The distinctive striped tent-shaped rocks at Kasha Katuwe are the products of the most violent of volcanic eruptions, pyroclastic flow, that occurred from six to seven million years ago. The formations vary in height from a few feet to over ninety feet in height. This unique and fascinating area has only been a National Monument since January 2001.
Variety of birds and animals, including Red-tailed hawks, American kestrels, violet-green swallows, Western Scrub-Jay, an occasional (if you are lucky) golden eagle, elk, mule-deer, wild turkey, coyotes, chipmunks, rabbits, and ground squirrels
Abundant and diverse plant life, including the Indian paintbrush and the desert marigold
National recreation trail - contains two segments for hikers to view the scenery and identify the biological and geological surroundings
Veterans Memorial Trail - wheelchair accessible and an easy hike that overlooks the scenic Peralta Canyon and Jemez Mountain peaks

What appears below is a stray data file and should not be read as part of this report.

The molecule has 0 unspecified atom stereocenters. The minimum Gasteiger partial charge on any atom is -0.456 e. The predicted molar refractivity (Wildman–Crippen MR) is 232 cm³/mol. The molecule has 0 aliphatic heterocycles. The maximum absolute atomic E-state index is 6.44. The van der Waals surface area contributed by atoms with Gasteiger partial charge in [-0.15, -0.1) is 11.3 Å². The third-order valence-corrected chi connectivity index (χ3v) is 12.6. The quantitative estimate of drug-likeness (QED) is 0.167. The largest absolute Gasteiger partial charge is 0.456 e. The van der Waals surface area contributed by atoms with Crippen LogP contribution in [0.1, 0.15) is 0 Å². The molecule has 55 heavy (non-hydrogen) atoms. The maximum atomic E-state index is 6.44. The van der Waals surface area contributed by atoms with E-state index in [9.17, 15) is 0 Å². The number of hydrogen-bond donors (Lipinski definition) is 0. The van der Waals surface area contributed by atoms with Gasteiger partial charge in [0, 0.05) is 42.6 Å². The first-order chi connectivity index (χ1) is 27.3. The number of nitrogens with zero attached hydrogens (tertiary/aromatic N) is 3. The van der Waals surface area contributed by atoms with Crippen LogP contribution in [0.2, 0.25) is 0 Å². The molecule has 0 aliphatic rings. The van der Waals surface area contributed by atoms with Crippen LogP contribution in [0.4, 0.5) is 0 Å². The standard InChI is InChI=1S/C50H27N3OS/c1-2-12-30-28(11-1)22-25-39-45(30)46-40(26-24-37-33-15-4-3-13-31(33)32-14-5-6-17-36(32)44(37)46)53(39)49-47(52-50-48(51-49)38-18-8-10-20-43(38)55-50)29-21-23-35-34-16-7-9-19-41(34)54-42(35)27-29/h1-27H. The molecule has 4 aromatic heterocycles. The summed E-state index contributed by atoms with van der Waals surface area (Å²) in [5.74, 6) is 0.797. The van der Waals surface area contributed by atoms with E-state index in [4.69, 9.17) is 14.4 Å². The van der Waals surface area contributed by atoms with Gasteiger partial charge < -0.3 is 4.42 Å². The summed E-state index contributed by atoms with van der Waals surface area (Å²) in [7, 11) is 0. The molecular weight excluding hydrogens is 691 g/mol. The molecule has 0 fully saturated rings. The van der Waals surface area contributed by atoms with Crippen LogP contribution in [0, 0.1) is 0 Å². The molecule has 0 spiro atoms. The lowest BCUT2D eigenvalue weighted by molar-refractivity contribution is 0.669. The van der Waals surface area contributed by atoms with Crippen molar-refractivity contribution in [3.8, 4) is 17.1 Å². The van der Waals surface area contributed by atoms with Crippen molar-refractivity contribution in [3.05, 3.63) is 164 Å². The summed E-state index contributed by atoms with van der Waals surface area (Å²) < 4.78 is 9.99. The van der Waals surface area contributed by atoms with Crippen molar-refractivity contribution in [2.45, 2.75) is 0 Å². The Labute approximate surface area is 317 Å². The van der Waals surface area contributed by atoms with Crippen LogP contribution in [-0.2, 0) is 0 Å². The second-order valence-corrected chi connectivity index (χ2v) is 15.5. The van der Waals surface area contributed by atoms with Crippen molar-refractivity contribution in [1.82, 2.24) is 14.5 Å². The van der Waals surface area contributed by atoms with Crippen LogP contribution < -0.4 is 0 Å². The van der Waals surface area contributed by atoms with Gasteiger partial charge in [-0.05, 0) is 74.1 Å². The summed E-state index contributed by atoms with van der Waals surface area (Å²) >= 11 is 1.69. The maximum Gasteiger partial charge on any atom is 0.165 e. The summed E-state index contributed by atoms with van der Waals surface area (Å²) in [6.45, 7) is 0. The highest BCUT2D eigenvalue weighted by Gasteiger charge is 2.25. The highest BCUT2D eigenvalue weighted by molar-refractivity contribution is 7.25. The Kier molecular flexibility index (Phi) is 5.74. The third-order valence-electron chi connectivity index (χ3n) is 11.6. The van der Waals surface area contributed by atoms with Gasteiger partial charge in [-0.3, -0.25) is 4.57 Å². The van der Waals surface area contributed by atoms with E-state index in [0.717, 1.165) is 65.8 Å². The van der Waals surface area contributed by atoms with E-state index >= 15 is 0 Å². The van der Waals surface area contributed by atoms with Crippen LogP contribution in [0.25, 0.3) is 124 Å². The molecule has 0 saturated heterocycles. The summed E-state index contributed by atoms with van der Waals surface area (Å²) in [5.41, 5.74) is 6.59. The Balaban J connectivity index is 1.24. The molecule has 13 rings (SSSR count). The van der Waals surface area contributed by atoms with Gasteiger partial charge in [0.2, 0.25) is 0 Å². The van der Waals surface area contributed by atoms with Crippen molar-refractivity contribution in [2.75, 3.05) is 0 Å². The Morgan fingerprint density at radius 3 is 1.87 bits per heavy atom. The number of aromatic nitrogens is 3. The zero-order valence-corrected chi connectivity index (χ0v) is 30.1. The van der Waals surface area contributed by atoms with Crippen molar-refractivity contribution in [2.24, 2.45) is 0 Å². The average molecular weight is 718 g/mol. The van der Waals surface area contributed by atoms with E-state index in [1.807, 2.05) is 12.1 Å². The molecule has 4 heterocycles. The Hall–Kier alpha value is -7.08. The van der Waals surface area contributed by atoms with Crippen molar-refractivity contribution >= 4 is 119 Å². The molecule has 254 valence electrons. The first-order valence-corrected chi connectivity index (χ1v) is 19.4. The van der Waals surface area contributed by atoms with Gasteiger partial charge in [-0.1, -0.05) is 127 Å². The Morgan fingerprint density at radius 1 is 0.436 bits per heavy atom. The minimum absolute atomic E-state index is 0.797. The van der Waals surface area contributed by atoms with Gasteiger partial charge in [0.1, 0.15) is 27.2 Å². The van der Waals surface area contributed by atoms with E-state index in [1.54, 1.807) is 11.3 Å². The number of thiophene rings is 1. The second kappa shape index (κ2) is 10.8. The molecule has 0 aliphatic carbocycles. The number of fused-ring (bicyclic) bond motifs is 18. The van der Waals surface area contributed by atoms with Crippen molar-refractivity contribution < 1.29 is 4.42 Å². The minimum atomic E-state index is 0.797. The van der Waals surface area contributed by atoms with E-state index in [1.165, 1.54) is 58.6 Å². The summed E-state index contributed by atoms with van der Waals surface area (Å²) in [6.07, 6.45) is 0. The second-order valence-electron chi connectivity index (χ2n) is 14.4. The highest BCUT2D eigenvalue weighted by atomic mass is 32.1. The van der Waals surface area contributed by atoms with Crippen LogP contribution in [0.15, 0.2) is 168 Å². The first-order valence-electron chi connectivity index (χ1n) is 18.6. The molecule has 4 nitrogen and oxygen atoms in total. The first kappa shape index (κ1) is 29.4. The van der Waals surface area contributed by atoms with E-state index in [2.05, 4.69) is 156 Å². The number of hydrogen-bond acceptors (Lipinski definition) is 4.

Volcanic glass and other evidence from the volcanic eruptions - pieces of black obsidian rock
Located 40 miles southwest of Santa Fe and 55 northeast of Albuquerque, NM. The most direct access comes from I-25.
From Albuquerque, take the exit for Santo Domingo/Cochiti Lake Recreation Area (Exit 259) off I-25 onto NM 22. Follow the signs on NM 22 to Cochiti Pueblo and Kasha-Katuwe Tent Rocks National Monument. Turn right off NM 22 at the Smoky Bear sign past the turquoise water tanks on the hill onto Tribal Route 92, which connects to BLM Road 1011. From the fee station, travel five miles to the national monument’s designated parking/picnic area and trailhead.
From Santa Fe, take the Cochiti Pueblo Exit 264 off I-25 onto NM 16. Turn right off NM 16 onto NM 22, and follow the signs to Cochiti Pueblo and the national monument.